The Fall of the Roman Empire - A New History
by Peter Heather
Pan Books, $150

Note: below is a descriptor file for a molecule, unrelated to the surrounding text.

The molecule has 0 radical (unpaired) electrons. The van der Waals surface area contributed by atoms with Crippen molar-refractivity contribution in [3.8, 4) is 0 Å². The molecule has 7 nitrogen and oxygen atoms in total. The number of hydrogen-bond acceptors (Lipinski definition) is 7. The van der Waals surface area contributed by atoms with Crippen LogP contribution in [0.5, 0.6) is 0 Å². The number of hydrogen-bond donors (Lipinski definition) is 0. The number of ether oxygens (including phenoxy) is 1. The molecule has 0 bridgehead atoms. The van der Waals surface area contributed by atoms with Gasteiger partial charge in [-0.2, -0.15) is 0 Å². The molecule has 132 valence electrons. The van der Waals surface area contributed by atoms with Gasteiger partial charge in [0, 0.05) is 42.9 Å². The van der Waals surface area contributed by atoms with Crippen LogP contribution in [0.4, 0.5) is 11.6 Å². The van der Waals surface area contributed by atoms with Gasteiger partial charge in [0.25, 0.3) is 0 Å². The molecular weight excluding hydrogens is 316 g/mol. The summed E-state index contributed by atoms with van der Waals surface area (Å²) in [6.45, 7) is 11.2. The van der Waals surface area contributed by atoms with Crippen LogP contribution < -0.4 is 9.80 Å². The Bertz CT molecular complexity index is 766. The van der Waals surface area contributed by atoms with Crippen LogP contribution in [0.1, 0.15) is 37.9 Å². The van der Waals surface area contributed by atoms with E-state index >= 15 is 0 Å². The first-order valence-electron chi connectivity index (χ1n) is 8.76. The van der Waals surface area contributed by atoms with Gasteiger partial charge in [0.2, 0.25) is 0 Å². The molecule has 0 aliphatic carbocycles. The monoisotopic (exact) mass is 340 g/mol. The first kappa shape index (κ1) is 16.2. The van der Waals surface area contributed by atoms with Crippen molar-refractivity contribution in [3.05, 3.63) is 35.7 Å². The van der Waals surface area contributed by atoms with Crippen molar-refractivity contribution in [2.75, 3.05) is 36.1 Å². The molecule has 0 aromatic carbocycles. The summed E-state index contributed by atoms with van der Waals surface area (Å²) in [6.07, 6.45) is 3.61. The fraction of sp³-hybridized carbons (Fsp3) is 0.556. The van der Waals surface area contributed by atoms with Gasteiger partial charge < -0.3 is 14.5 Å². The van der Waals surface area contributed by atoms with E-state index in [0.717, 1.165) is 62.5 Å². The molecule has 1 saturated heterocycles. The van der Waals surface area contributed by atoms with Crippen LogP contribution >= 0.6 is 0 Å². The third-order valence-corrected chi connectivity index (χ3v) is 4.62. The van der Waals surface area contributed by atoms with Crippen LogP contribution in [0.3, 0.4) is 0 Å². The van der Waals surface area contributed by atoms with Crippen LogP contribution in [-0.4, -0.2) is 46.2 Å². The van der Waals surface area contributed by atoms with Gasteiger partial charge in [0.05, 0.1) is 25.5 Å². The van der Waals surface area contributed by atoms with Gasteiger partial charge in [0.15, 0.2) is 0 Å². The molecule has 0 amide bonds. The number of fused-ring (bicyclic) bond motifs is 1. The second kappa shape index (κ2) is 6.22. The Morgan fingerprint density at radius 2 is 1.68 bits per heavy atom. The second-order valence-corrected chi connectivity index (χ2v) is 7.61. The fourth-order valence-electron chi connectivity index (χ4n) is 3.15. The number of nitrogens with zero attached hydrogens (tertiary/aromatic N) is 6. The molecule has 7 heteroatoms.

Little survives from the fourth and fifth centuries AD about the end of Rome, so any attempt to work out what exactly happened to the Roman empire - did it decline, fall, or simply turn into something else? - is generally a matter of clever deduction. In 1984, Alexander Demandt found 210 theories about the end of Rome. In The Fall of the Roman Empire - A New History, Peter Heather plays detective and puts his case that successive barbarian assaults had a 'ripple effect' - as Rome lost territory, it lost revenue and in the end couldn't pay its soldiers or feed its citizenry. Heather, who teaches at Oxford, is a leading authority on barbarians of the Roman era. He takes the 'late antiquity' view of gradual if bloody transformation, with central Roman power passing to Romanised 'barbarian' kingdoms. There's a timeline and glossary to tell the Gepids from Goths, and Heather doesn't stint on the gory detail, but with so much to cover (Edward Gibbon took six volumes) it gets a bit confusing. This is a fresh spin on 'the strange death of Roman Europe'.